Ed Waller – Orlando Sentinel
After two years of drama in the ascendant, reality programming is bouncing back next season, this time with several formats on the September starting blocks. Ed Waller talks to unscripted specialist Andrew Glassman.
Things are changing. Usually the Upfronts are all about scripted product, with unscripted stuff queued up for the summer months or waiting in the wings for when the scripted shows fail mid-season. But this year reality formats took more of a central role in the fall grids and LA-based unscripted producer Andrew Glassman, for one, is very happy.
” Reality is no longer simply the stop-gap genre it once was,” says the creator and executive producer of NBC shows like Average Joe and Three Wishes, and who has two new unscripted formats- The Ex-Wives Club and National Bingo Night- arriving on ABC this month. “This year we saw networks carving out time periods and saying ‘Bring us your most creative unscripted ideas as scripted is no longer working for us here.”
NBC, for example. “They’ve been really aggressive, saying their Friday slot won’t be given to just one show but will be a rotating reality zone, six episodes of one show then six of another, like a revolving cooperative.” Though Friday is one of the least popular nights in the TV week- or perhaps precisely because it is- ABC has also told producers that its 9pm slot is open and it is looking for a new vision for the same night as a game night, Glassman adds. “We’re starting to see stodgy process of scheduling to completely open up, breathing, with good ideas now driving the scheduling.”
Looking at the fall schedules that were unveiled last week, the evidence is there. Under the NBC 2.0 initiative, the network has unscripted programming across the 8pm slot on all nights of the week bar the Thursday night comedies, airing formats like Deal or No Deal on Mondays and Wednesdays, The Biggest Loser on Tuesdays, and either 1 vs 100 or newcomer The Singing Bee on Fridays. ABC also has a double dose of Dancing With the Stars and The Bachelor in its starting grid for fall.
Perhaps The CW’s grid had the most reality. Alongside Beauty & the Geek on Tuesdays and America’s Next Top Model on Wednesday and Sunday nights, the network has The Farmer Wants a Wife, a UK reality dating format from FremantleMedia, the second edition of Pussycat Dolls Present and Crowned: The Mother of All Pageants waiting in the wings.
Over on CBS the swing back to reality was even more surprising: Kid Nation takes pole position not on Saturday morning but on Wednesday nights at 8pm. It’s a reality series in which 40 kids aged between eight and 15 will have 40 days to build a new world- in a New Mexican ghost town called Bonanza City that died in the 19th century. Already billed as a reality version of Lord of the Flies, the Survivor-esque format is being produced by Emmy-winner Tom Forman (Extreme Makeover: Home Edition) via Tom Forman Productions and Good TV. Survivor is also back on Thursdays at 8pm, and Amazing Race is lined up for mid-season.
” And for a network like CBS to announce a new mid-season gameshow like Power of 10 [from Sony Pictures TV and Michael Davies] shows there are some really good options in alternative series right now. NBC has games everywhere. It’s just not something you thought would ever occur. The reality market is extremely viable. Everybody is looking for unscripted ideas – it’s like back when the first reality wave hit America. The tide was low for a year or two but it’s rolled right back. It’s unbelievable- they even handed out bingo cards at the ABC upfront! The networks appreciate the fact that advertisers like them taking gambles, not coming out with the same old, same old.”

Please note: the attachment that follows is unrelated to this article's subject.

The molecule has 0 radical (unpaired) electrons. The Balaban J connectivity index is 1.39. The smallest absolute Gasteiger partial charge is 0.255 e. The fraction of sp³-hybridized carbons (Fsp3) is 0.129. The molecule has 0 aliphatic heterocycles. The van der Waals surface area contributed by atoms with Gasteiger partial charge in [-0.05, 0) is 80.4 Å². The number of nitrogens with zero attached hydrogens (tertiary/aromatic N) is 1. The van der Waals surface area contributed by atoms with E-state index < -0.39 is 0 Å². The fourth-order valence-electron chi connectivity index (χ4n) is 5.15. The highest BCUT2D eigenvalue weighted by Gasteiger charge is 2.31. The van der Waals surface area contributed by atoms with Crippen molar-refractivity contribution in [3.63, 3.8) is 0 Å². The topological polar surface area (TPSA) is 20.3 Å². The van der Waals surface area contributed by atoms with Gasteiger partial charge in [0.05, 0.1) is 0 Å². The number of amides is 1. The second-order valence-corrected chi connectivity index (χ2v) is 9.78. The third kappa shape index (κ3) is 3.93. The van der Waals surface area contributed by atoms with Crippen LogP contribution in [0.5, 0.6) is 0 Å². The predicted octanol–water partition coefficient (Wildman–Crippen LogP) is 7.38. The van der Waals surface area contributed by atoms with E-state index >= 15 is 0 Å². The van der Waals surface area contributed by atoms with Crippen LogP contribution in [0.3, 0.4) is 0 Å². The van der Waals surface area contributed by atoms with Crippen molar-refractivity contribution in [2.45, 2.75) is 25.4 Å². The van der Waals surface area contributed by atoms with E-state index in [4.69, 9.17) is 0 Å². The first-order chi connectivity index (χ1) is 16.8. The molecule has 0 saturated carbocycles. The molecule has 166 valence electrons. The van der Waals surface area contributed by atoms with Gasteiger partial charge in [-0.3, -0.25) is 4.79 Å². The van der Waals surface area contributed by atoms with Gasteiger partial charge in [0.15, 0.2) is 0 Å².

The reason behind those bingo cards, Glassman’s gameshow National Bingo Night, debuted last Friday, May 18, on ABC, adding yet another Brit – Ed Sanders (Extreme Makeover: Home Edition) – to US network primetime, in a show dominated by a huge acrylic sphere shooting bingo balls all over the place. “But the added value is that anyone across America can go to abc.com and get a bingo card and play at home,” says Glassman. “That was sold from the first page. I took it to ABC as I thought if these people can make ballroom dancing into a hit show they’ll have the imagination to take bingo and see the light at the end of the tunnel, not laugh me out of the room.”
And on Monday, May 28, comes reality format The Ex-Wives Club, in which couples in the throes of messy divorces get what Glassman calls an “emotional makeover,” involving getting angry, getting even and then getting over their wayward former spouses. “ABC has such a good record of transformational shows like Wife Swap so it’s a good place for Ex-Wives Club, which has some hardcore revenge but ultimately is a very positive show.”
Glassman is now looking to expand his Fox-backed production company on to the international market. “20th Century Fox distributes my formats internationally and since we made the bingo pilot 18 months ago they’ve managed to sell the format into six or seven countries, including a major English-speaking market- but not the UK. I get a creative kick out of seeing my ideas coming to life in countries half way around the world. Ex-Wives Club has also sold to Russia, Holland, France, Colombia and Romania.”
Glassman’s previous forays overseas include selling his Finding J Smith reality format to TVNZ in New Zealand, via Touchdown TV, and seeing the US version of his four-season NBC series Average Joe sold pretty much everywhere, though never as a local production. “There are so many success stories of formats coming into the US from abroad but fewer stories of US formats going the other way. One of the priorities of my company is to change that.”